Use this URL to cite or link to this record in EThOS: http://ethos.bl.uk/OrderDetails.do?uin=uk.bl.ethos.606834
Title: The enslavement of war captives by the Romans to 146 BC
Author: Wickham, Jason
Awarding Body: University of Liverpool
Current Institution: University of Liverpool
Date of Award: 2014
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Abstract:
War captives are generally thought to have comprised the main portion of the Roman slave supply during the Republic. Likewise, the result of mass enslavement through continuous war has been interpreted as a principle factor in the agricultural evolution in Italy from the second century BC which saw a significant increase in large plantation style farming (latifundia). The misconception of a male bias in agricultural labour has put a heavy influence on the need for an external supply of slaves rather than through reproduction. However, an analysis of documentary evidence suggests that wartime enslavement was more limited. Problems in supervising, transporting, and trading large numbers of slaves, as well as competing markets elsewhere in the Mediterranean, made immediate absorption of captives as slaves into the central Italian economy problematic. Furthermore, the vast majority of wartime enslavements occurred following the capture of cities, where larger numbers of civilian prisoners were taken, mostly comprising women, children and slaves. Ancient sources frequently exaggerated the number of war captives and often neglected to elaborate on the fate of those taken in war. Many modern historians have been far too quick to assume that prisoners were enslaved, which has given a disproportionate view of the importance of the contribution of war captives to the slave supply and their effect upon the growing slave population at Rome during the Republic. Such assumptions have left critical analysis wanting and, as a result, war captives have been largely neglected by Roman historians. This study attempts to address the gap in our analysis of these crucial practices in antiquity and to offer an explanation of how the taking of war captives was impacted by Rome’s changing socio-political and economic structures during the Republic.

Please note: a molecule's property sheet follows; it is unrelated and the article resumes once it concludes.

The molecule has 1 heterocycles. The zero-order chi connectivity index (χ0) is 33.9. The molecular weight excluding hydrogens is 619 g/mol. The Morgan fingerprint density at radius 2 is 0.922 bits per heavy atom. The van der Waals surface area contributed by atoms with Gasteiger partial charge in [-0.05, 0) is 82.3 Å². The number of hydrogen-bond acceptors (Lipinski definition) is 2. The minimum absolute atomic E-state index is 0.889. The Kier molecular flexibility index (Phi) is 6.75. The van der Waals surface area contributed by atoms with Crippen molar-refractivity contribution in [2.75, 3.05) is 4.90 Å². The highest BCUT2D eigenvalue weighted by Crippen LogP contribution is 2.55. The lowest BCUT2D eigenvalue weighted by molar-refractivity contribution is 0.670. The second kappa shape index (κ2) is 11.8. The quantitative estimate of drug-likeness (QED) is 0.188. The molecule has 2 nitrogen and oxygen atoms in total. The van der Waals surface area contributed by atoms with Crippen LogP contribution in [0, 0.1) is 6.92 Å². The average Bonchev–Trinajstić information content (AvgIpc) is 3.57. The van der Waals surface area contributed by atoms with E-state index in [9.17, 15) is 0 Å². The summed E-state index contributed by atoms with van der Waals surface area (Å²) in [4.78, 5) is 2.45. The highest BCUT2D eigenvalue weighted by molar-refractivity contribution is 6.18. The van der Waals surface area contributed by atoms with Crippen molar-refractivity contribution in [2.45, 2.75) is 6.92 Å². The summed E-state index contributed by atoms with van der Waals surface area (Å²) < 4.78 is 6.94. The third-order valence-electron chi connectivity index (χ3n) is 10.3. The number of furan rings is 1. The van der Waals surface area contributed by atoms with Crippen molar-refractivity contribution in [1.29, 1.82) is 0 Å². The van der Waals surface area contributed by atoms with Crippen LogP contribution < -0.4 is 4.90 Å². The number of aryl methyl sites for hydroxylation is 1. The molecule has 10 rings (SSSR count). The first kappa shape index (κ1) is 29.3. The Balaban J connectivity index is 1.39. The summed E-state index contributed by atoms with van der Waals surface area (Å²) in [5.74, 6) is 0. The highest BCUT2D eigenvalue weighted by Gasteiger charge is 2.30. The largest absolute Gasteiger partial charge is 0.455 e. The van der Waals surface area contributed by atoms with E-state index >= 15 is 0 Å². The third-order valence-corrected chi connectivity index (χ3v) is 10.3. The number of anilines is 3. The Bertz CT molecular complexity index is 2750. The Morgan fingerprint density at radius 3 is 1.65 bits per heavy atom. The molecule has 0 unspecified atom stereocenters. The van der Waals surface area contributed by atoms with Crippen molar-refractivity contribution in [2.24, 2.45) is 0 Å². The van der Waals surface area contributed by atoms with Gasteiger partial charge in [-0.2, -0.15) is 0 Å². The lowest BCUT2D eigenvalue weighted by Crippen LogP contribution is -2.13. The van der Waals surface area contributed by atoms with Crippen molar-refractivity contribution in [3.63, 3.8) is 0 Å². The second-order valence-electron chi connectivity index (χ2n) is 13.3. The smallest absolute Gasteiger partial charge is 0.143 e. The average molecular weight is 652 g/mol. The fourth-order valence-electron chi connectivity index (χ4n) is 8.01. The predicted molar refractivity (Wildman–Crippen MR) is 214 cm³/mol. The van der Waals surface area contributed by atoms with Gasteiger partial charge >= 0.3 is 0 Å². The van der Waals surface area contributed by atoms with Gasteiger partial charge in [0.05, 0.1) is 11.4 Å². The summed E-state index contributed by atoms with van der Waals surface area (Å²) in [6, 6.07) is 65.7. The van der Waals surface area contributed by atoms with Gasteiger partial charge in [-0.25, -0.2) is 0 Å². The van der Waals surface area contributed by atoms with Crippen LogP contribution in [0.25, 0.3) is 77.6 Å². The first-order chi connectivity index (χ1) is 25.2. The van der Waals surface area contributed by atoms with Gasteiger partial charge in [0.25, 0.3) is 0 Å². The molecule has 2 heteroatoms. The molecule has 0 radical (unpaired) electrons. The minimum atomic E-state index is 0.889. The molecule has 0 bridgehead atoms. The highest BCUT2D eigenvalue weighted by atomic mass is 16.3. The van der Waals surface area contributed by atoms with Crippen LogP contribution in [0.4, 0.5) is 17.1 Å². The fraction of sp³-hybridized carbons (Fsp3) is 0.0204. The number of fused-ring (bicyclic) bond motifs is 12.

Supervisor: Adams, Colin ; Oliver, Graham Sponsor: Not available
Qualification Name: Thesis (Ph.D.) Qualification Level: Doctoral
EThOS ID: uk.bl.ethos.606834  DOI: Not available
Keywords: CC Archaeology
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